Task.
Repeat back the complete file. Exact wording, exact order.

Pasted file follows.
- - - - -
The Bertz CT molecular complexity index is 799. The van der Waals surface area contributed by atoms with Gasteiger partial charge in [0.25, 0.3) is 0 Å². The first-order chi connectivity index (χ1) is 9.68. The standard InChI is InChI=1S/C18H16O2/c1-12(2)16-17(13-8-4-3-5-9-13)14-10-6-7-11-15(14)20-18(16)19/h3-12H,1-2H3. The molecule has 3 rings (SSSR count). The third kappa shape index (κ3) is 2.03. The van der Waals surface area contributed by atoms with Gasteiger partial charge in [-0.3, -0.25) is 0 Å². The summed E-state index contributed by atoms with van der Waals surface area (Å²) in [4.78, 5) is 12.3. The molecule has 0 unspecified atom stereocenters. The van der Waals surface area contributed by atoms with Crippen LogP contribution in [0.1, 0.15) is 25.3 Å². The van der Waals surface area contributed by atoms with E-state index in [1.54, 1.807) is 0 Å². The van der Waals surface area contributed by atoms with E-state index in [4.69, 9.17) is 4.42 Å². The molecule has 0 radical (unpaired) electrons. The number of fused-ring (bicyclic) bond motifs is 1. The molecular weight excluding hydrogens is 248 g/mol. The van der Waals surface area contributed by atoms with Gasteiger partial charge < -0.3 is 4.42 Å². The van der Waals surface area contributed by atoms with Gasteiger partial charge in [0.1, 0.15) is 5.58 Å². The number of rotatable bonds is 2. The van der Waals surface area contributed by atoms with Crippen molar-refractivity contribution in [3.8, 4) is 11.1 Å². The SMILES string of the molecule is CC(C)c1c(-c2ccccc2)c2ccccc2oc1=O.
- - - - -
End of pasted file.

The Bertz CT molecular complexity index is 799. The van der Waals surface area contributed by atoms with Gasteiger partial charge in [0.25, 0.3) is 0 Å². The first-order chi connectivity index (χ1) is 9.68. The standard InChI is InChI=1S/C18H16O2/c1-12(2)16-17(13-8-4-3-5-9-13)14-10-6-7-11-15(14)20-18(16)19/h3-12H,1-2H3. The molecule has 3 rings (SSSR count). The third kappa shape index (κ3) is 2.03. The van der Waals surface area contributed by atoms with Gasteiger partial charge in [-0.3, -0.25) is 0 Å². The summed E-state index contributed by atoms with van der Waals surface area (Å²) in [4.78, 5) is 12.3. The molecule has 0 unspecified atom stereocenters. The van der Waals surface area contributed by atoms with Crippen LogP contribution in [0.1, 0.15) is 25.3 Å². The van der Waals surface area contributed by atoms with E-state index in [1.54, 1.807) is 0 Å². The van der Waals surface area contributed by atoms with E-state index in [4.69, 9.17) is 4.42 Å². The molecule has 0 radical (unpaired) electrons. The number of fused-ring (bicyclic) bond motifs is 1. The molecular weight excluding hydrogens is 248 g/mol. The van der Waals surface area contributed by atoms with Gasteiger partial charge < -0.3 is 4.42 Å². The van der Waals surface area contributed by atoms with Gasteiger partial charge in [0.1, 0.15) is 5.58 Å². The number of rotatable bonds is 2. The van der Waals surface area contributed by atoms with Crippen molar-refractivity contribution in [3.8, 4) is 11.1 Å². The SMILES string of the molecule is CC(C)c1c(-c2ccccc2)c2ccccc2oc1=O.